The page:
I recently read a fascinating article on a social media site entitled “Micromanagers: Flushing Companies Down the Toilet, One Detail at a Time”(1). While the article is very thought provoking at a company level, the adverse effects of micromanagement on innovation is even more pronounced.
After nearly 30 years in leadership roles in product development and business management, I’ve learned that meaningful ideation is a gift that some people have. If an organization is fortunate enough to have individuals with this ability, the best approach for leaders is to enable them and get out of the way. I’ve also learned that ideation is a very small part of successful innovation when compared to the execution that follows.
Where leaders can and do have a tremendous impact on the innovation process is in helping to take an idea from concept to market. This is where leaders can kill a great idea or turn a marginal idea into a successful innovation. I believe the key is to help teams understand what really matters and ensure those accountable for execution stay focused on the critical few requirements that define success.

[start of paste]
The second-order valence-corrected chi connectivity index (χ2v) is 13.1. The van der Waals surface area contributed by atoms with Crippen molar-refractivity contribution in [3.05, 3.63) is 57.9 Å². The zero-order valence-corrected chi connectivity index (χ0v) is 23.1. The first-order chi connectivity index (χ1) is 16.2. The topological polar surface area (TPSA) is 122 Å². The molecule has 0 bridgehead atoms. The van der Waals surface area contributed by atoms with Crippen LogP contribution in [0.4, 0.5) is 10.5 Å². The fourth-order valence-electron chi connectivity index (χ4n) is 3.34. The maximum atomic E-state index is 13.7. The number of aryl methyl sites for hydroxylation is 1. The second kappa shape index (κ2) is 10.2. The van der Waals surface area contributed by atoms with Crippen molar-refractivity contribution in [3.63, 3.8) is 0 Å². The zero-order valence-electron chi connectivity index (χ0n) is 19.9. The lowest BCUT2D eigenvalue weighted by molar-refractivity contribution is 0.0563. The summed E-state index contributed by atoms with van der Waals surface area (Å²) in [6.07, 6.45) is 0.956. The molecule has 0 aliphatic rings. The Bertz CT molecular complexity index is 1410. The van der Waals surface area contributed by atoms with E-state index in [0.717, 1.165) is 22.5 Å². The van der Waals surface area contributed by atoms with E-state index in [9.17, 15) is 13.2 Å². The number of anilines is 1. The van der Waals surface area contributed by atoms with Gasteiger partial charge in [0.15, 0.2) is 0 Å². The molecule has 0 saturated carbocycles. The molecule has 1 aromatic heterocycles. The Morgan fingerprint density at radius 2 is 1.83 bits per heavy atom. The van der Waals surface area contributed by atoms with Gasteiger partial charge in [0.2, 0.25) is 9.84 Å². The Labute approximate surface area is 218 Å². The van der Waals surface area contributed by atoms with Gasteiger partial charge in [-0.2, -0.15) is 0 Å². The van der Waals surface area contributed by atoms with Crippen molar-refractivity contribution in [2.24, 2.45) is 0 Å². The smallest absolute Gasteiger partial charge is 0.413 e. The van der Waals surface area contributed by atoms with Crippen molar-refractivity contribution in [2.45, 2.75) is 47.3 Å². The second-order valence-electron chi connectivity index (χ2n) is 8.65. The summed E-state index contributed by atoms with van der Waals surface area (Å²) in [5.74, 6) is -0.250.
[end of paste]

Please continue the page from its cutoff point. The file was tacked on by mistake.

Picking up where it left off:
A good friend and valued former co-worker used to regularly remind me that “What gets measured gets done.” I learned to interpret this as him telling me when the organization (or management) was beginning to micromanage an activity and in his view we were likely doing the wrong thing(s). While I didn’t always agree with his perspective, I do appreciate that people follow leaders and they respond to managers. If people are asked to do the wrong things and are asked to track and report on their progress, they will do them (or they will leave the company as the aforementioned article clearly articulates).
In an honest effort to “improve the predictability” of business activities many companies begin to overuse tools to track projects and start measuring and reporting on too many things. While it doesn’t matter what you use to track activities, you must first ensure that you understand and only measure what matters. Measuring what doesn’t matter is micromanaging. Measuring and tracking the “critical few” and empowering the team to deliver the details is what I believe leads to successful innovation.